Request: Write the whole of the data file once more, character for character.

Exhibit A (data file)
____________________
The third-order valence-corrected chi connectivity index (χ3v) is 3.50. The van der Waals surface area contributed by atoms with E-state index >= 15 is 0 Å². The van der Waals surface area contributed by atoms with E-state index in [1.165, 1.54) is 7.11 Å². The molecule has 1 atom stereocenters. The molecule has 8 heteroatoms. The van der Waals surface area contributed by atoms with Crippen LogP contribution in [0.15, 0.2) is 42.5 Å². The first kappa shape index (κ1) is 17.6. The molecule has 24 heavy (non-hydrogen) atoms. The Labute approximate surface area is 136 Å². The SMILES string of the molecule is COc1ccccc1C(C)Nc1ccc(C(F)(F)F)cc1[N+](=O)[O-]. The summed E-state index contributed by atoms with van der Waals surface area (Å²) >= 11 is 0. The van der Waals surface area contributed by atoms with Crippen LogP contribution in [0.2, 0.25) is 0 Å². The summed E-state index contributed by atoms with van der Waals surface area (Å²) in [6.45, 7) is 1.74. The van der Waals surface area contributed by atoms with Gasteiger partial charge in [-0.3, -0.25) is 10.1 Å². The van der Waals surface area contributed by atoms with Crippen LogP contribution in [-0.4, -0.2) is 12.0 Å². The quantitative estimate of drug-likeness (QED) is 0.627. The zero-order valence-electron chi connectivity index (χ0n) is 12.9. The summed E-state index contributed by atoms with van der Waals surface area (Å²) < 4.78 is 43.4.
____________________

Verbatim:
The third-order valence-corrected chi connectivity index (χ3v) is 3.50. The van der Waals surface area contributed by atoms with E-state index >= 15 is 0 Å². The van der Waals surface area contributed by atoms with E-state index in [1.165, 1.54) is 7.11 Å². The molecule has 1 atom stereocenters. The molecule has 8 heteroatoms. The van der Waals surface area contributed by atoms with Crippen LogP contribution in [0.15, 0.2) is 42.5 Å². The first kappa shape index (κ1) is 17.6. The molecule has 24 heavy (non-hydrogen) atoms. The Labute approximate surface area is 136 Å². The SMILES string of the molecule is COc1ccccc1C(C)Nc1ccc(C(F)(F)F)cc1[N+](=O)[O-]. The summed E-state index contributed by atoms with van der Waals surface area (Å²) >= 11 is 0. The van der Waals surface area contributed by atoms with Crippen LogP contribution in [0.2, 0.25) is 0 Å². The summed E-state index contributed by atoms with van der Waals surface area (Å²) in [6.45, 7) is 1.74. The van der Waals surface area contributed by atoms with Gasteiger partial charge in [-0.3, -0.25) is 10.1 Å². The van der Waals surface area contributed by atoms with Crippen LogP contribution in [-0.4, -0.2) is 12.0 Å². The quantitative estimate of drug-likeness (QED) is 0.627. The zero-order valence-electron chi connectivity index (χ0n) is 12.9. The summed E-state index contributed by atoms with van der Waals surface area (Å²) < 4.78 is 43.4.